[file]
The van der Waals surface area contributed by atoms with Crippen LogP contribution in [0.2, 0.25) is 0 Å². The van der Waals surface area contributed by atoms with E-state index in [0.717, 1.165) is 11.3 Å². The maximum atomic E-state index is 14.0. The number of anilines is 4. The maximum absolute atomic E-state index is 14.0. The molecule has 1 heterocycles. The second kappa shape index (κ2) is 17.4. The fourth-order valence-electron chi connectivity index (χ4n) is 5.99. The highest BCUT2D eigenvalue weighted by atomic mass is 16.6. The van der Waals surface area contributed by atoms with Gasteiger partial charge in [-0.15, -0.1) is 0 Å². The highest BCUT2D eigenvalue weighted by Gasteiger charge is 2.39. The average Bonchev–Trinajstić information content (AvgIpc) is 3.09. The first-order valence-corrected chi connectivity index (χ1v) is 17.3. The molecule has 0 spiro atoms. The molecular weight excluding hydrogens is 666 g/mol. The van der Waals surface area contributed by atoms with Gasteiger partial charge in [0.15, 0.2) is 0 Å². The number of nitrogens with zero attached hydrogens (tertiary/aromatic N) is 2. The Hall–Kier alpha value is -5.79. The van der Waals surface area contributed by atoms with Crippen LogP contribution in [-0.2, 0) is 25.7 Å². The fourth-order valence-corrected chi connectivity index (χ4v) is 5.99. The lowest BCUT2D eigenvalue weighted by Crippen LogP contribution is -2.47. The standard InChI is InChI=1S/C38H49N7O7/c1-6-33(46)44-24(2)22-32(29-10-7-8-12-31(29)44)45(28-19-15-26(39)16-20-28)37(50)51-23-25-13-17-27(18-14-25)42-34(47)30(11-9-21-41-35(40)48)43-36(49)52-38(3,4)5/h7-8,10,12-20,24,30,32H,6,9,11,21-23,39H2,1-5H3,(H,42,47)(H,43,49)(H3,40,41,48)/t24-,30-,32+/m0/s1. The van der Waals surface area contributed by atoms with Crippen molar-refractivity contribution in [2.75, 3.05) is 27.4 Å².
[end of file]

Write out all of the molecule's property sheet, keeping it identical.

The van der Waals surface area contributed by atoms with Crippen LogP contribution in [0.2, 0.25) is 0 Å². The van der Waals surface area contributed by atoms with E-state index in [0.717, 1.165) is 11.3 Å². The maximum atomic E-state index is 14.0. The number of anilines is 4. The maximum absolute atomic E-state index is 14.0. The molecule has 1 heterocycles. The second kappa shape index (κ2) is 17.4. The fourth-order valence-electron chi connectivity index (χ4n) is 5.99. The highest BCUT2D eigenvalue weighted by atomic mass is 16.6. The van der Waals surface area contributed by atoms with Gasteiger partial charge in [-0.15, -0.1) is 0 Å². The highest BCUT2D eigenvalue weighted by Gasteiger charge is 2.39. The average Bonchev–Trinajstić information content (AvgIpc) is 3.09. The first-order valence-corrected chi connectivity index (χ1v) is 17.3. The molecule has 0 spiro atoms. The molecular weight excluding hydrogens is 666 g/mol. The van der Waals surface area contributed by atoms with Gasteiger partial charge in [0.15, 0.2) is 0 Å². The number of nitrogens with zero attached hydrogens (tertiary/aromatic N) is 2. The Hall–Kier alpha value is -5.79. The van der Waals surface area contributed by atoms with Crippen LogP contribution in [-0.2, 0) is 25.7 Å². The fourth-order valence-corrected chi connectivity index (χ4v) is 5.99. The lowest BCUT2D eigenvalue weighted by Crippen LogP contribution is -2.47. The standard InChI is InChI=1S/C38H49N7O7/c1-6-33(46)44-24(2)22-32(29-10-7-8-12-31(29)44)45(28-19-15-26(39)16-20-28)37(50)51-23-25-13-17-27(18-14-25)42-34(47)30(11-9-21-41-35(40)48)43-36(49)52-38(3,4)5/h7-8,10,12-20,24,30,32H,6,9,11,21-23,39H2,1-5H3,(H,42,47)(H,43,49)(H3,40,41,48)/t24-,30-,32+/m0/s1. The van der Waals surface area contributed by atoms with Crippen molar-refractivity contribution in [2.75, 3.05) is 27.4 Å².